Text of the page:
Finally at the end of the chain, carrying the duties of loading a room well larger than what any sane person would expect from a modest sized system, the Pure Audio Project Trio 15TB ($3,990 USD) open-baffle speakers outfitted with Tang Band W-1808 full range drivers that I’ve heard many times before in other designs, but not to the level of execution we see here. Can we say crossover implementation here is everything?

I’ve said it before, and I’ll say it again:
Ze’ev Schlik (the founder of the Pure Audio Project) is really on to something. Ze’ev is countering the often negative or fruitless experiences that many audiophiles looking to enter the DIY segment of the hobby encounter. As we all know, the internet is filled with: DIY forums, project videos, and theoretical discussions. Half of them spurious at best in terms of delivering the affordable sonic wonderland they promise. However, the demand for customizable, build-it-yourself audio projects remain. What the Pure Audio Project has done to change the DIY landscape is two-fold: 1) offer reliable speaker components and designs associated with some of the best manufacturing available, and 2) offer a truly DIY experience to customers without the risks often associated with garage designed plans.

The Sound

Firstly, it must be addressed again that this system was intended for a much smaller venue and could have suffered from being plummeted into such a large and demanding room. But no. Not even a little bit. At no point did I fear that the 20 watt amplifiers were in range of clipping, nor did I feel that bass and projection of weight were missing. In fact, this was one of my favorite sounding rooms at the show. Volume and detail of it were all intact. I’m actually not surprised.

This was my first time hearing Mike Bettinger’s new Voyager Phono Preamp, and all I can say is, wow! Either it being the synergy of working in-house or just the right humidity of the room, everything was clicking. The VPI Cliffwood held its own in the company of much more exotic and illustrious components. Nothing about the sound of this room screamed value to me, or compromise. The cost of the entire system was less than the platter ring on the bigger VPI Avenger Reference turntable that was also quietly on display.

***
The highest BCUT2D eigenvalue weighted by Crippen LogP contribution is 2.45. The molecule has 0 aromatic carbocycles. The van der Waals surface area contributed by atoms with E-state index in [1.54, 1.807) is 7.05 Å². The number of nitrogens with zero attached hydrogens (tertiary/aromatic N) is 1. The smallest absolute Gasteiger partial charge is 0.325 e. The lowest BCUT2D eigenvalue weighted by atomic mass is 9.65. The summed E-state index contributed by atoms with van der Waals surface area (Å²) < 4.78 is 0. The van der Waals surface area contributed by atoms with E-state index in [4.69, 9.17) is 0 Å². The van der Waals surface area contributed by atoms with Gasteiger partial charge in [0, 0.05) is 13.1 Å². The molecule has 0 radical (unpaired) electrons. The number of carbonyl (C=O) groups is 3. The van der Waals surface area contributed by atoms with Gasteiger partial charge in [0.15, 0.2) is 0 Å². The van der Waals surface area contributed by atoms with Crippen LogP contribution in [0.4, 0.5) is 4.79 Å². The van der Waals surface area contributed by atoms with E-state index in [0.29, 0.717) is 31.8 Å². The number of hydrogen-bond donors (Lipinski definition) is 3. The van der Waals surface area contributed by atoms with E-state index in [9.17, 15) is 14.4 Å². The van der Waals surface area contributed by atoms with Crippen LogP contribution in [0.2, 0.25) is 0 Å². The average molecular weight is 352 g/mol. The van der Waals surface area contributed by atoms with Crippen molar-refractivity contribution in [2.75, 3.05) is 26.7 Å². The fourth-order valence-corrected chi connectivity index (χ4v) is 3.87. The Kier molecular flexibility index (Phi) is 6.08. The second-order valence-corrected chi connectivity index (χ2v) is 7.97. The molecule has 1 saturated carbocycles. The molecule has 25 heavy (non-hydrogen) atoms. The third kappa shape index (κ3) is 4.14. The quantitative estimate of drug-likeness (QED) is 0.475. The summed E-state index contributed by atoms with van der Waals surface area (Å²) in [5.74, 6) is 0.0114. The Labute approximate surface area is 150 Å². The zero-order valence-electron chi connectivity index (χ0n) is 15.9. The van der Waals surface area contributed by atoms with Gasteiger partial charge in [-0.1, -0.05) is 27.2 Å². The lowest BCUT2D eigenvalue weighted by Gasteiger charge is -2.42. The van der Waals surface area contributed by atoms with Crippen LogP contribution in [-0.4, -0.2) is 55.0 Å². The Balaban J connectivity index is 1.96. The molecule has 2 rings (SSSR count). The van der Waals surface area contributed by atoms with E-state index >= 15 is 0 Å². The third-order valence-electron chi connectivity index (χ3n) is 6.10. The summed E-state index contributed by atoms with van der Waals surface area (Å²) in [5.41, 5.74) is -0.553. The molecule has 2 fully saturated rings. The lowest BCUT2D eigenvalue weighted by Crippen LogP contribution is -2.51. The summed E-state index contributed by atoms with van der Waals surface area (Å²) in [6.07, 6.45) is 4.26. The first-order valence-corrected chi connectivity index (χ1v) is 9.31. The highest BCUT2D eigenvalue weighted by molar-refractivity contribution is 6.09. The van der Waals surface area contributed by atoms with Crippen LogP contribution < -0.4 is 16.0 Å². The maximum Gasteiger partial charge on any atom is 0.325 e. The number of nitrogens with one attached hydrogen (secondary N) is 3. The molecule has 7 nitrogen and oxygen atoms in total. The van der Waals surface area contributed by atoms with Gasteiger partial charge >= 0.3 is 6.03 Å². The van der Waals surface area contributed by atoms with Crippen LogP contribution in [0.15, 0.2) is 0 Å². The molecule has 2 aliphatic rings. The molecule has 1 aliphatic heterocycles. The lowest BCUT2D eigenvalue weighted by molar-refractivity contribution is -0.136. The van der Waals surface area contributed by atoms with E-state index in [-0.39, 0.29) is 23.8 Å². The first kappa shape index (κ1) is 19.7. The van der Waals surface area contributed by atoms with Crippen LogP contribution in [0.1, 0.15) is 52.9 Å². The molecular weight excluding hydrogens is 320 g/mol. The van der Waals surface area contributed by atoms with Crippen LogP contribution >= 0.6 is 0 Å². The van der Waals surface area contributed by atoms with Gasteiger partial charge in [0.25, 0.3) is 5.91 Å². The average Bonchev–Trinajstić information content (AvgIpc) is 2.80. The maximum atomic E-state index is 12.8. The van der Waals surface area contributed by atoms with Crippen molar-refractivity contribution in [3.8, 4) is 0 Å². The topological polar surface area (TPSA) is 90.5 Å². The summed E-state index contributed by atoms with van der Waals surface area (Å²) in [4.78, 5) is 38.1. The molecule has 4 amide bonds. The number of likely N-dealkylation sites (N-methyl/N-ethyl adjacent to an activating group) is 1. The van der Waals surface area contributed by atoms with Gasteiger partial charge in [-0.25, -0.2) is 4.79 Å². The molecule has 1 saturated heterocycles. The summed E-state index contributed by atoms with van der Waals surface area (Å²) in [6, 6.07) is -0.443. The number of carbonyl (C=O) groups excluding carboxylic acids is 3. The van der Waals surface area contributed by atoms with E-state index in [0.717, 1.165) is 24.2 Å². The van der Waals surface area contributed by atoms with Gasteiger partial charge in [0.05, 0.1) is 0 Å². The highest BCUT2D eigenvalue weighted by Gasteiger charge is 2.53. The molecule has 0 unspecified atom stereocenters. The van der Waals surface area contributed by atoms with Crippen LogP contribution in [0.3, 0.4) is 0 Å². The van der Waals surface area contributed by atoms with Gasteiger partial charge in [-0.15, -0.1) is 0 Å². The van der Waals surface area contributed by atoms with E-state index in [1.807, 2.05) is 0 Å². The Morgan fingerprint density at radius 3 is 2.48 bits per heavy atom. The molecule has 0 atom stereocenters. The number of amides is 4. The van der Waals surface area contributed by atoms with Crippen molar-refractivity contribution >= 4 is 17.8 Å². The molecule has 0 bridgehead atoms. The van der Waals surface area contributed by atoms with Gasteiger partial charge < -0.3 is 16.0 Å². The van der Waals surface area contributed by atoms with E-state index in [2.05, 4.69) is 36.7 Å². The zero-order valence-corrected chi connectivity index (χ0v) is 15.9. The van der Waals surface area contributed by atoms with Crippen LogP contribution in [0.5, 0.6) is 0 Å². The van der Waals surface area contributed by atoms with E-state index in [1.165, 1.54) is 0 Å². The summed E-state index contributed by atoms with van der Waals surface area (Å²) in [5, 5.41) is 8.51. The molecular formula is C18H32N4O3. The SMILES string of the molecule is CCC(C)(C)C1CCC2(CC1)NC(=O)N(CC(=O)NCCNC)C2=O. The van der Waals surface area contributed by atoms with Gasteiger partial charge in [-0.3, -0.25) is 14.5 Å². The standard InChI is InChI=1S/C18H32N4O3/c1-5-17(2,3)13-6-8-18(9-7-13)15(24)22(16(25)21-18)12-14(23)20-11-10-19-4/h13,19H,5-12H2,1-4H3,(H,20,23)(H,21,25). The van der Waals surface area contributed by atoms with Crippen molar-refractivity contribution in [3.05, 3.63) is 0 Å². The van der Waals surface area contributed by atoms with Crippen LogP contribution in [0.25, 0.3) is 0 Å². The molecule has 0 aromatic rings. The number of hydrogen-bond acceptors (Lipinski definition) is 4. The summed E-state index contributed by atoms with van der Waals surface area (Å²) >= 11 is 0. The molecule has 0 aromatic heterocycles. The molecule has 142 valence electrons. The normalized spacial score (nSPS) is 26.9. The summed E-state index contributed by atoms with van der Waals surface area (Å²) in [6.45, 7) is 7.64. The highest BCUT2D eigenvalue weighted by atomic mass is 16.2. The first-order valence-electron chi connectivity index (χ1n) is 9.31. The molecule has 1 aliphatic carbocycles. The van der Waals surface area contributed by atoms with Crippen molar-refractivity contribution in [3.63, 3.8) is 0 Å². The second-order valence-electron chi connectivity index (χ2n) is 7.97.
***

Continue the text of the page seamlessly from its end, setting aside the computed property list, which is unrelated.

Extracting and dancing with the nano-volts, I felt like synergy had been achieved by the group as a whole. Bass from the highly sensitive Trio 15TB’s was huge, despite the only 20 watt underpinning. Track after track, record after record, and visit after return visit. I was continually in love with what I was hearing and excited for where I know these high value products might find their final home. In the also excited and ambitious hands of someone much younger than myself.

The System

VPI Industries Cliffwood Turntable ($900 USD)

VPI Industries Voyager Phono Preamp ($2,500 USD)

Luminous Audio Axiom II Passive Preamp (starting at $195 up to $999, plus options)

Luminous Audio Speaker Cable, Interconnects and Power Cables throughout.

Pure Audio Project Trio 15TB ($3,990 pr USD)



  1. What hookup wire is being used on the mids? Looks like 1″ copper ribbon. My friend has those speakers and he switched from all 13awg beldin to all 16awg duelund. He liked the change but I wonder if that ribbon would let more highs through, making for a more honest+open+balanced sound

  2. A few years ago, I think right here on the most excellent PTA, or maybe it was the absolute sound, because neither one requires a bleeping login/password to post, I mused about a new entry-level VPI turntable, maybe the one with the built-in phono and headphone, ‘wouldn’t it be great to see a made in the USA cartridge riding this new made in the USA turntable?’ and not the $100 Ortofon (no offense), I think it was. Of course I suggested Grado. Whole else? NJ/NYC, baby. Maybe Mat W. read my muse. Maybe a soothsayer I now am. Either way, most excellent move VPI. I next envision built-in dust cover for entry-level VPI. I’m not kidding. Sales could double. Tsk tsk.